So what is the best way to improve your hamstring strength? The most evidence-based approach to reducing hamstring injuries from occurring in the first place and reducing recurrence is performing eccentric strengthening exercises. In one study, they discovered that if soccer players did an exercise called the Nordic Hamstring Curl in pre-season training, and then maintained the exercise as part of their training during the competitive season, they were able to reduce new hamstring injuries by up to 60% and recurrent injuries by 86%.

The Nordic Hamstring Exercise Protocol is an eccentric exercise program that loads the hamstring muscle while it lengthens. This exercise is performed with a partner securing the feet to the ground. The athlete then falls forward from the knees, resisting the fall for as long as possible with the hamstrings. As the athlete’s upper body approaches the ground, the hands must be turned out to buffer the fall, letting the chest touch the ground. Upon completion of one repetition, the athlete must return to the starting position by thrusting themselves back up using their hands.

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Ideally, the strengthening program should begin 10 weeks prior to the start of the season. When the season begins frequency should be reduced to 1-2 times per week. The exercises should be completed in a non-fatigued state after an appropriate warm-up.The table below outlines the ideal weekly progressions for the exercises.

Week Sessions/week Sets Reps
1 1 2 5
2 2 2 6
3 3 3 6-8
4 3 3 8-10
5-10 3 3 12,10,8
11 and beyond 1-2 3 12,10,8

It is important to note that the Nordic Exercise Protocol has been researched mainly on soccer and AFL players, but the research can apply to similar sports. Balance and proprioception exercises, flexibility training and soft tissue therapy can also be implemented in prevention programs. 

If you are currently struggling with a hamstring injury it is important that you consult your physiotherapist first before beginning an intense prevention program (as above), as appropriate rehabilitation exercises must be done first. If you need help getting started or have a hamstring injury that needs attention call to book an appointment today on 9543 1888.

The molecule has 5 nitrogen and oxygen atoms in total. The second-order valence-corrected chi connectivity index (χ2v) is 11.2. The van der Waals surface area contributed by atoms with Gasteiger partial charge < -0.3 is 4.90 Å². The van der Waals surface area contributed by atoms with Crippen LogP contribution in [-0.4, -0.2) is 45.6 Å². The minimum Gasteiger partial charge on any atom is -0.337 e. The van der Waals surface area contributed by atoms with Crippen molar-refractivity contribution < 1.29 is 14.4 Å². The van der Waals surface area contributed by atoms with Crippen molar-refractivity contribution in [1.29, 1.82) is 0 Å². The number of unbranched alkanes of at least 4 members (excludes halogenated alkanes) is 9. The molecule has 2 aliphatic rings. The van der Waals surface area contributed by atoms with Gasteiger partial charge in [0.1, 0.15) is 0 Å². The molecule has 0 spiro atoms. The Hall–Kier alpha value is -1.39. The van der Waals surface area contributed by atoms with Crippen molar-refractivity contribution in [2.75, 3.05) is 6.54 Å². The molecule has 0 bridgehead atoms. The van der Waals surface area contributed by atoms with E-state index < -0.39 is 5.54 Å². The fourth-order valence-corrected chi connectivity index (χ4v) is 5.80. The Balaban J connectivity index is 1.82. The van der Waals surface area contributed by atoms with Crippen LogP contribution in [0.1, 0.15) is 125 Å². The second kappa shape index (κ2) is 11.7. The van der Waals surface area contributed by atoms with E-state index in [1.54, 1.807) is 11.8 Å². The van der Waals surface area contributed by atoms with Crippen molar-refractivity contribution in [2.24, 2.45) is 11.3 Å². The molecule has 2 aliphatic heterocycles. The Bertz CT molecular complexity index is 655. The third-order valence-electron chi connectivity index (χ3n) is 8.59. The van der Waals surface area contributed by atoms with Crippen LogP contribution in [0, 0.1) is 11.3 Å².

References

Bourne MN, Williams MD, Opar DA, Al Najjar A, Kerr GK, Shield AJ. Impact of exercise selection on hamstring muscle activation. British journal of sports medicine. 2016 May 13, 2016.
Brukner and Khan.(2012) Clinical Sports Medicine Forth Edition.North Ryde NSW: McGraw Hill Education Pty Ltd.     

Hughes, M. (2016). Hamstring Injuries: A Review of the Recent Literature. https://www.mickhughes.physio/single-post/2016/06/19/Hamstring-Injuries-A-Review-of-the-Recent-Literature

Sayers, A., and Sayers, B.(2008). The Nordic Eccentric Hamstring Exercise for Injury Prevention In Soccer Players. Flexibility and Rehab. Volume 30, Number 4. http://www.ctgdevelopment.net/members/images/adobe_pdf/exercises/the_nordic_eccentric_hamstring_exercise_for_injury.10.pdf

Van der Horst, N. et al.(2015) The Preventive Effect of the Nordic Hamstring Exercise on Hamstring Injuries in Amateur Soccer Players. American Journal of Sports Medicine. Volume 43, Issue 6. http://journals.sagepub.com/doi/abs/10.1177/036354651557405

Meet Ryan – One of our new physiotherapists

 

Check out the video from our physiotherapist Ryan to see what his special interests are and what he’s been developing along side local doctors and surgeons for the conservative management of Osteoarthritis. He also promises that although he is a die hard Dragons supporter, He will still treat every sharks supporter with the same amount of care as anybody else, even if they do win their first ever GF #upupcronulla

To check our more about our other team members, click on the below

http://www.informphysiotherapy.com.au/about-us/inform-team/